Meeting houses were constructed at the stations, as well as throughout the district. Initially constructed as the traditional Hawaiian thatched structures; they were later made of wood or stone.
“All over the Islands, the Sabbath is remarkable for its stillness. Large congregations assemble for religious instruction in every district. Children are everywhere gathered into Sabbath schools. Adults are associated in Bible classes. Daily morning prayer meetings, and weekly or semi-weekly lectures and conferences are attended in most of the churches.”
“Most of the children of the nation, and most of the members of the churches, commit one verse of the Bible every day. Thousands ask the blessing of God on their daily food. As many observe morning and evening family worship.”
“If able, all members of churches give something for the support of the gospel, while at different times several religious associations are remembered in their prayers and benefactions. …”
“And according to their ability and numbers, it may be safely said that the Sandwich Islands churches are giving more for benevolent purposes than any other body of Christians on the globe. God alone knows their motives; we speak of facts only.”
“Among several hundreds of Hawaiians in this State a few are church members. Quite as many of these, in proportion to their numbers and advantages, have maintained their integrity as among other classes of professed Christians.”
“They brought with them their Bibles and hymn books. They took them to the mountains. In their encampments they have met for worship on the Sabbath. Two or three of them have acted as exhorters to the whole. …”
“… They are facts of great interest. They indicate a change in the mental, moral, social, political and religious condition of a people during a single generation, which may well strengthen the faith of the church in the practicability of the world’s conversion.” (Hunt)
“It is not claimed that this change has been wrought wholly by the American Mission. Various causes have conspired to accomplish the result.”
“Idolatry had become superannuated, and that peculiar state of things had arrived when the nation were ready for a change. At that juncture God raised up an instrument to effect it. He sent forth the great Kamehameha on his career of conquest, to unite the warlike tribes in one. That revolution in the government gave the nation the first impulse.”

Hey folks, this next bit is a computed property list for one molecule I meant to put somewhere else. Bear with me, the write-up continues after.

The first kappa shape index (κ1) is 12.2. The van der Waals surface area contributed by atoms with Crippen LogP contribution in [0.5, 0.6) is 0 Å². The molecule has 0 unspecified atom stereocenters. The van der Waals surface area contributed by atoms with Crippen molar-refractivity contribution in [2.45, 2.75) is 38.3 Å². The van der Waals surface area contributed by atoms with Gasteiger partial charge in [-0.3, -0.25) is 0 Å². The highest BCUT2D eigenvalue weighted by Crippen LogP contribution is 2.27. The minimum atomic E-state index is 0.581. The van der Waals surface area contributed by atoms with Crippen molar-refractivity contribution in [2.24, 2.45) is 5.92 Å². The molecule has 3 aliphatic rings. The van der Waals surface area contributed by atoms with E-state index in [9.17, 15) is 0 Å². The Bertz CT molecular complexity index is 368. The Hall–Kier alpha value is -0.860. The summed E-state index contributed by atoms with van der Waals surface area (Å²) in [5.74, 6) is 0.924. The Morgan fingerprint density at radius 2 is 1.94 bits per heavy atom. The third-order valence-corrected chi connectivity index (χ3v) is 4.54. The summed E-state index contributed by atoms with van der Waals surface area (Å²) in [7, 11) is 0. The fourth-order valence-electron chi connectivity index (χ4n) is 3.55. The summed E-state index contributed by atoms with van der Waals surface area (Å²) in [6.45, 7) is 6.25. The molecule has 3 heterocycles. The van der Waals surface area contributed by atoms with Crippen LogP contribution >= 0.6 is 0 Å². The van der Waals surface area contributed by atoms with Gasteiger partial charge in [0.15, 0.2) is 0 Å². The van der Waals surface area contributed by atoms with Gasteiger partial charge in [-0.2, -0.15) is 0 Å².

“Then succeeded the revolution in the religion of the people by his son and successor, Liholiho, by which the nation were delivered from the ancient system of tabu.”
“But these revolutions only partially removed the burdens of ages. They broke not the yoke of despotism. They robbed not superstition of its ghostly power. They cleansed not the people of their vileness. They only concentrated in one king the power of many. Still in the one there was less oppression than in many.”
“While, therefore, we rightly appreciate science, letters, commerce and the arts, we must assign them an inferior rank as instrumentalities in the elevation of the human race—We must give to christianity the preference above all others.”
“For while christianity fosters and employs all others, it does what no others can do. It changes the heart, the fountain of all desires and emotions, and so effectually breaks up superstitions and redeems from vice.”
“To the gospel, therefore, whose peculiar province is the human heart, we look for relief from all the sins and woes that degrade and distress the family of man.”
“To that gospel, as preached and taught from the pulpits and the press of the Sandwich Islands Mission must we mainly attribute whatever changes for the better have there been wrought during thirty years of labor for the instruction and admiration of the world.” (Hunt, 1853)